Climate puts eyes on microbes
The impacts of a changing climate are often measured via its larger inhabitants: scrawny polar bears, bleached coral, dwindling catch in fishing nets.
However, scientists are now looking to the tiniest life forms - microscopic marine organisms for signs of a shift.
Marine microbes form the foundational building blocks of the underwater food-web, and are estimated to consume almost 50 per cent of the Earth’s carbon dioxide through the process of photosynthesis.
Because they are invisible to the naked eye, the health and movement of marine microbes that drift as part of the plankton is difficult to picture for scientists.
Now, an online citizen science project called Adrift is connecting the public with the lives of microscopic marine microbes as they are propelled around the globe by ocean currents, with temperature and nutrient availability changing along the way.
“We want to give people a view of what conditions microbes experience in different parts of the ocean, to provide clues about their capacity to adapt to the relatively fast pace of human-induced changes in ocean conditions,” says lead researcher and biological oceanographer Professor Martina Doblin from the University of Technology Sydney.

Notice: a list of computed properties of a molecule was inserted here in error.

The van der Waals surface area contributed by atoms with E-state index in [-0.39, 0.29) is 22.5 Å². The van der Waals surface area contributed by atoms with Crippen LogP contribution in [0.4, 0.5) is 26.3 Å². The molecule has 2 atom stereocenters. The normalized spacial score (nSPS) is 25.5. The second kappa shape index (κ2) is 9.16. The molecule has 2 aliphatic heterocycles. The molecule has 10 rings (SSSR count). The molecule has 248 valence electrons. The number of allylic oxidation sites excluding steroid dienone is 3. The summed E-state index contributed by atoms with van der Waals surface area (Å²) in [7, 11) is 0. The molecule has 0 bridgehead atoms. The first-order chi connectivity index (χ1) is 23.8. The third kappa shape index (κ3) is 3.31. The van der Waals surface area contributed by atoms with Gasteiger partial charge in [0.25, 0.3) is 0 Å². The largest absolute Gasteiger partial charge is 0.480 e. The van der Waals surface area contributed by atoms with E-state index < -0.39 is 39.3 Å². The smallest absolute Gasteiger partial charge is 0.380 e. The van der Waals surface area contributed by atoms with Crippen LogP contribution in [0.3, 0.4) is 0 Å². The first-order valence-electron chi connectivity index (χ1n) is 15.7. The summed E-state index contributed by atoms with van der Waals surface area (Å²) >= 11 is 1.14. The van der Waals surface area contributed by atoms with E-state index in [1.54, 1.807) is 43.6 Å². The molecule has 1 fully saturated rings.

“So, as they’re drifting in different surface currents, microbes experience diverse conditions along their paths.
“Scientists can’t be in the ocean to look at the plankton in all these places, so we have created a method to visualise their experience based on ocean simulations.”
Data visualisation expert Professor Kate Sweetapple says that Adrift is unique in the way that it visually maps and summarises the specific conditions for plankton in any given location in the ocean.
“Adrift allows citizen scientists to virtually 'drop’ microbes into the global ocean,” she said.
“The data produced by participants includes the geographic path travelled, and variations in temperature and nutrients experienced by the microbes.”
Using visual tools participants can learn about, map and record these variations, enabling researchers to identify areas of the ocean where real-life microbes are experiencing the most extreme changes along their drift paths.
“It’s a great entry point for students and citizens to get involved and begin to understand the challenges of living in the ocean today,” says Prof Sweetapple.